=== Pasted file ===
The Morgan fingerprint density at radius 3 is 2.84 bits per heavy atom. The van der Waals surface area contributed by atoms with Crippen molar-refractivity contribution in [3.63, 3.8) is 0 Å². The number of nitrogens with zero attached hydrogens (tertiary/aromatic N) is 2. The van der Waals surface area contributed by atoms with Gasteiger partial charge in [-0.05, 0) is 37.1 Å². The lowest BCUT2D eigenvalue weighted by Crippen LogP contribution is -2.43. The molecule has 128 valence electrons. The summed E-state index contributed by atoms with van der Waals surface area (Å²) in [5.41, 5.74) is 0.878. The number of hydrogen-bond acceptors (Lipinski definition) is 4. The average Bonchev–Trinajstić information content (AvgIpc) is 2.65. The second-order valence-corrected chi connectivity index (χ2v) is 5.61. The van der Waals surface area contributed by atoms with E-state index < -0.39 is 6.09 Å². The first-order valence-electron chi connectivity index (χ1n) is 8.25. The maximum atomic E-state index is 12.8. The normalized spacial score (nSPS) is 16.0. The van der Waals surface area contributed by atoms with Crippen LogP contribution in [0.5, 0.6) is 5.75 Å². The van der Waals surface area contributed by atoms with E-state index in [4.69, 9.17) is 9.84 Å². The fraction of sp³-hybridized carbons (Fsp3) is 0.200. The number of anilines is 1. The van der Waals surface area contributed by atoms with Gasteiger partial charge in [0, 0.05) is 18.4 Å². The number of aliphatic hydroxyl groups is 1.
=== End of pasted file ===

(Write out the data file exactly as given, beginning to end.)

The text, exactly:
The Morgan fingerprint density at radius 3 is 2.84 bits per heavy atom. The van der Waals surface area contributed by atoms with Crippen molar-refractivity contribution in [3.63, 3.8) is 0 Å². The number of nitrogens with zero attached hydrogens (tertiary/aromatic N) is 2. The van der Waals surface area contributed by atoms with Gasteiger partial charge in [-0.05, 0) is 37.1 Å². The lowest BCUT2D eigenvalue weighted by Crippen LogP contribution is -2.43. The molecule has 128 valence electrons. The summed E-state index contributed by atoms with van der Waals surface area (Å²) in [5.41, 5.74) is 0.878. The number of hydrogen-bond acceptors (Lipinski definition) is 4. The average Bonchev–Trinajstić information content (AvgIpc) is 2.65. The second-order valence-corrected chi connectivity index (χ2v) is 5.61. The van der Waals surface area contributed by atoms with E-state index < -0.39 is 6.09 Å². The first-order valence-electron chi connectivity index (χ1n) is 8.25. The maximum atomic E-state index is 12.8. The normalized spacial score (nSPS) is 16.0. The van der Waals surface area contributed by atoms with Crippen LogP contribution in [0.5, 0.6) is 5.75 Å². The van der Waals surface area contributed by atoms with E-state index in [4.69, 9.17) is 9.84 Å². The fraction of sp³-hybridized carbons (Fsp3) is 0.200. The number of anilines is 1. The van der Waals surface area contributed by atoms with Gasteiger partial charge in [0, 0.05) is 18.4 Å². The number of aliphatic hydroxyl groups is 1.